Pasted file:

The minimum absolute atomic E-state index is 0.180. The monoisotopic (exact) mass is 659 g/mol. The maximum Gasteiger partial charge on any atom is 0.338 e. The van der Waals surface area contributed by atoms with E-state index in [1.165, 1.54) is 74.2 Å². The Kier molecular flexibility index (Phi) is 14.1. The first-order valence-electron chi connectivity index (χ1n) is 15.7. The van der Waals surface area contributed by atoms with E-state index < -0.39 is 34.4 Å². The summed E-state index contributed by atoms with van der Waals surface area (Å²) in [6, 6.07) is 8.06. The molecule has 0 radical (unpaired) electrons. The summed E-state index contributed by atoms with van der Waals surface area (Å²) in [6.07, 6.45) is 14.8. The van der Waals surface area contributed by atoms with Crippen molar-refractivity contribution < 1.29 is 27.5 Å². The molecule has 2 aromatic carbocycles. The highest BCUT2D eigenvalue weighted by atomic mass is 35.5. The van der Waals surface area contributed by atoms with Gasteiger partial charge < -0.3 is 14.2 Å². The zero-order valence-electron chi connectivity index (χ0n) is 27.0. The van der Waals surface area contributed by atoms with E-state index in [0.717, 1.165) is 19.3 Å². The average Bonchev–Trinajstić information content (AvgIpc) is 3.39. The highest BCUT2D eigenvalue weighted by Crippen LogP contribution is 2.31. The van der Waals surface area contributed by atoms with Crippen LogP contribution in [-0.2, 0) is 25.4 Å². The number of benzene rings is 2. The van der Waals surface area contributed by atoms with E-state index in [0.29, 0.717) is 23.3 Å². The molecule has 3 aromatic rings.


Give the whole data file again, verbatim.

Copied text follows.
The minimum absolute atomic E-state index is 0.180. The monoisotopic (exact) mass is 659 g/mol. The maximum Gasteiger partial charge on any atom is 0.338 e. The van der Waals surface area contributed by atoms with E-state index in [1.165, 1.54) is 74.2 Å². The Kier molecular flexibility index (Phi) is 14.1. The first-order valence-electron chi connectivity index (χ1n) is 15.7. The van der Waals surface area contributed by atoms with E-state index < -0.39 is 34.4 Å². The summed E-state index contributed by atoms with van der Waals surface area (Å²) in [6, 6.07) is 8.06. The molecule has 0 radical (unpaired) electrons. The summed E-state index contributed by atoms with van der Waals surface area (Å²) in [6.07, 6.45) is 14.8. The van der Waals surface area contributed by atoms with Crippen molar-refractivity contribution < 1.29 is 27.5 Å². The molecule has 2 aromatic carbocycles. The highest BCUT2D eigenvalue weighted by atomic mass is 35.5. The van der Waals surface area contributed by atoms with Gasteiger partial charge < -0.3 is 14.2 Å². The zero-order valence-electron chi connectivity index (χ0n) is 27.0. The van der Waals surface area contributed by atoms with E-state index in [0.717, 1.165) is 19.3 Å². The average Bonchev–Trinajstić information content (AvgIpc) is 3.39. The highest BCUT2D eigenvalue weighted by Crippen LogP contribution is 2.31. The van der Waals surface area contributed by atoms with Crippen LogP contribution in [-0.2, 0) is 25.4 Å². The number of benzene rings is 2. The van der Waals surface area contributed by atoms with E-state index in [0.29, 0.717) is 23.3 Å². The molecule has 3 aromatic rings.